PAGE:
Girly Air Force
Episode 7

by Christopher Farris,

How would you rate episode 7 of
Girly Air Force ?

It's definitely becoming apparent that Girly Air Force's particular military-minded worldview means it's not really for everyone, and I'm starting to think that includes myself. On some level, this is necessitated by the subject matter; series like Girls Und Panzer and Kantai Collection also came up with ways to effectively merchandise their military machines while downplaying the grim specter of war. So GAF sees a novel solution in having different jets from across multiple eras and nationalities coming together to take on one-dimensional foes. But due to the nature of how those conflicts play out, the author's feelings about conflict, war, and militarization do shine through.

We experience this to a few different degrees this episode, across multiple sub-stories, starting with the mock-battle challenge Kei issued Phantom. Phantom's previous victory against the other characters was presented to make her seem unpleasant and underhanded, cheating her way to victory in the conviction that any action you can take to win in a given situation is valid. The way Kei and Gripen take her down this time is certainly less ‘cheaty’ than Phantom's own tactics; their plan relies on making her think they intended to cheat, only to reveal that plot as a smokescreen to obfuscate the real switcheroo they utilized. But it still falls into that pragmatic, ‘win any way you can’ mindset and feeds into the development afterwards. Phantom pushes for Kei to pilot the actual aircraft while Gripen herself focuses on shooting and monitoring, simply because she's incapable of operating at optimal ability otherwise. It feels like backtracking on the development Gripen got during the "prove yourself useful" storyline that also didn't sit right with me, all in the name of presenting a situation where she defers to both Phantom and Kei in the name of winning the operation at any cost.

The idea of one's own value being rooted in fighting ability is palpable through all the portions of this episode. The mock fight and the real one are broken up by Kei visiting the hangar and talking with Gripen, sleepless with anxiety over the coming battle. Of course, since the Xi are basically a non-entity, Kei's issues have nothing to do with any question of morality, but more fear that he may fight ineffectively and end up dying. For anyone not engrossed by the mindset of sacrificing your all to defeat a pure-evil enemy, the conversation between Kei and Gripen takes on some uncomfortable tones. At one point, Gripen's motivational speech includes the idea that she's ‘blessed’ because she has the ability to shoot down her enemies, mitigating Kei's fears in the way that not having any ability to fight reduces one to a useless bystander.

I'm not so naive that I'm going to argue that a series like Girly Air Force (nor any conflict with an enemy that is uncompromisingly set on your destruction) needs to include token attempts to ‘reason’ with their enemy. To their credit, the Xi feel more like a simple excuse for cool jets to fly around blowing stuff up rather than any coded cipher for an audience member's perceived enemies. But it still leads to a reductive view of war when coupled with all the story's other elements, especially its glorification of real-world weapons. So pointedly shifting a character's possible worries away from ‘concern over the morality of fighting others’ over to ‘fearing they have to kill or be killed’ seems at least like a reductive way of looking at the conflict.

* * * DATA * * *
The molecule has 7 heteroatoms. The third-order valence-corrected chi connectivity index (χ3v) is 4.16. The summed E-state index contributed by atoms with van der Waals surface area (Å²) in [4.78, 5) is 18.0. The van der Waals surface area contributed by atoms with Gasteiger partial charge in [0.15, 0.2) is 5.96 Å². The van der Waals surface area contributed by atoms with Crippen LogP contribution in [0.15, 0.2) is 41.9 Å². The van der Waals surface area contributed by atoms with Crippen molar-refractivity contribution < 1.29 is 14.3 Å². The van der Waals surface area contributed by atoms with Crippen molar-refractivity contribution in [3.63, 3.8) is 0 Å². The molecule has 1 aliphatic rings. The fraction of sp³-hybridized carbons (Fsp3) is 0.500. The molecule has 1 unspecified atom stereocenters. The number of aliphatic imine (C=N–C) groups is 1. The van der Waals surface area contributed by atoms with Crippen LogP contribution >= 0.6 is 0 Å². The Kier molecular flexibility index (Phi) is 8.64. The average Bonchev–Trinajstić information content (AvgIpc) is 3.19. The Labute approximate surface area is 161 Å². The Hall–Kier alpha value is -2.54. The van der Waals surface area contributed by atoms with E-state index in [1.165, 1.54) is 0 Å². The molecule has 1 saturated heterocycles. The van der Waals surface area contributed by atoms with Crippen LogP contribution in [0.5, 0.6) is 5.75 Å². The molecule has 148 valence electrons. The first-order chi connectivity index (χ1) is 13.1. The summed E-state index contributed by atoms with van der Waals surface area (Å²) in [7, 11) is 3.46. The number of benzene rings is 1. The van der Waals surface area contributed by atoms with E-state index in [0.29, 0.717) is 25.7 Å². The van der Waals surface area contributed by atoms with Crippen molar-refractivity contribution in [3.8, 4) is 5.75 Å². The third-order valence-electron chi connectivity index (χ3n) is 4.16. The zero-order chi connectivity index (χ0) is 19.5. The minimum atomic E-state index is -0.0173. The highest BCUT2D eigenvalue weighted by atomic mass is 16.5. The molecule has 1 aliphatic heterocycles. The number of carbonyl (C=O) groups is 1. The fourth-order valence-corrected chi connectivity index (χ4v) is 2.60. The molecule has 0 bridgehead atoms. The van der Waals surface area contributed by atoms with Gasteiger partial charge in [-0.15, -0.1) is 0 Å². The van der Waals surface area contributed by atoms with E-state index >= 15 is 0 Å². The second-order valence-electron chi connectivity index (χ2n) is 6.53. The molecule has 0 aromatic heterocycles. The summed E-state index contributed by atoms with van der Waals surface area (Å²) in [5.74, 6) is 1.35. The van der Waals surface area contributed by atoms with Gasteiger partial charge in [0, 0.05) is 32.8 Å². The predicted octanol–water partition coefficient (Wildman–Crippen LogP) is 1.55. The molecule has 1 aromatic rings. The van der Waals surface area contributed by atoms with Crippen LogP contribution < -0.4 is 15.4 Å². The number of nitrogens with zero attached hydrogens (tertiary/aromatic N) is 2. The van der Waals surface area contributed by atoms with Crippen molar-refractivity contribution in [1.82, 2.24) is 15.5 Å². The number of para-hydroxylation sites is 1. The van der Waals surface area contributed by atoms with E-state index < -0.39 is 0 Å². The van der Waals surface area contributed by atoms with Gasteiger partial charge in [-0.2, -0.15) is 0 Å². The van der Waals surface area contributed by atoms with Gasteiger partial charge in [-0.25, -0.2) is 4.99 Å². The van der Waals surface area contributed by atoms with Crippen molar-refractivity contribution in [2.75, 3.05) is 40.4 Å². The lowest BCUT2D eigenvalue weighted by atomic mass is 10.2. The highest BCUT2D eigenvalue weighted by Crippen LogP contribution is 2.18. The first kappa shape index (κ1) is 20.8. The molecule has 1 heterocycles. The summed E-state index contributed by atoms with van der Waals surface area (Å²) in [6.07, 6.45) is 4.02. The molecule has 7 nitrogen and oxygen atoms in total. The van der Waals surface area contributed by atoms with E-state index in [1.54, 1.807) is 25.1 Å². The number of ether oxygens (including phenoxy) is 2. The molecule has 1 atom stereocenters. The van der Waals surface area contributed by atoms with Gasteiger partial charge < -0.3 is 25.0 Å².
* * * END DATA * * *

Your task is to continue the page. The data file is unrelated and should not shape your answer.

I feel like I'm doing a greater degree of analyzing Girly Air Force's ideas on conflict and militarization than the show expects of its audience. I can't help it; much of this episode just left a bad taste in my mouth. You've got Yashirodori, ostensibly Phantom's ‘father’, giving Kei permission to get rough with her to ‘bring that tomboy back in line’. You've got some paint-by-numbers storytelling, like Kei explaining the plan to beat Phantom out of earshot of the audience two scenes in a row, just so we know it'll work when we see it in action. And we get some other obvious foreshadowing in the form of a fourth ‘Daughter’, a special plane called the Viper Zero that gets explained but not utilized yet, calling our attention to it before the arc where it's actually relevant without actually building much anticipation.

Girly Air Force has worked best as a mere story of a boy, the cute planes who like him, and their cool-ass dogfights. Too much discussion of the moral dilemmas for all these characters in their effectively one-sided conflict lies just calls attention away from the fun-factor of the premise. The complexities of someone like Phantom made her interesting to follow compared to the more boilerplate harem members, but now I'm wondering if it's possible to go back to that simpler version of the show. The thematic points being repeatedly hammered home this week aren't really necessary in a story about cute girl planes shooting down drones.

Rating: C

Girly Air Force is currently streaming on Crunchyroll.

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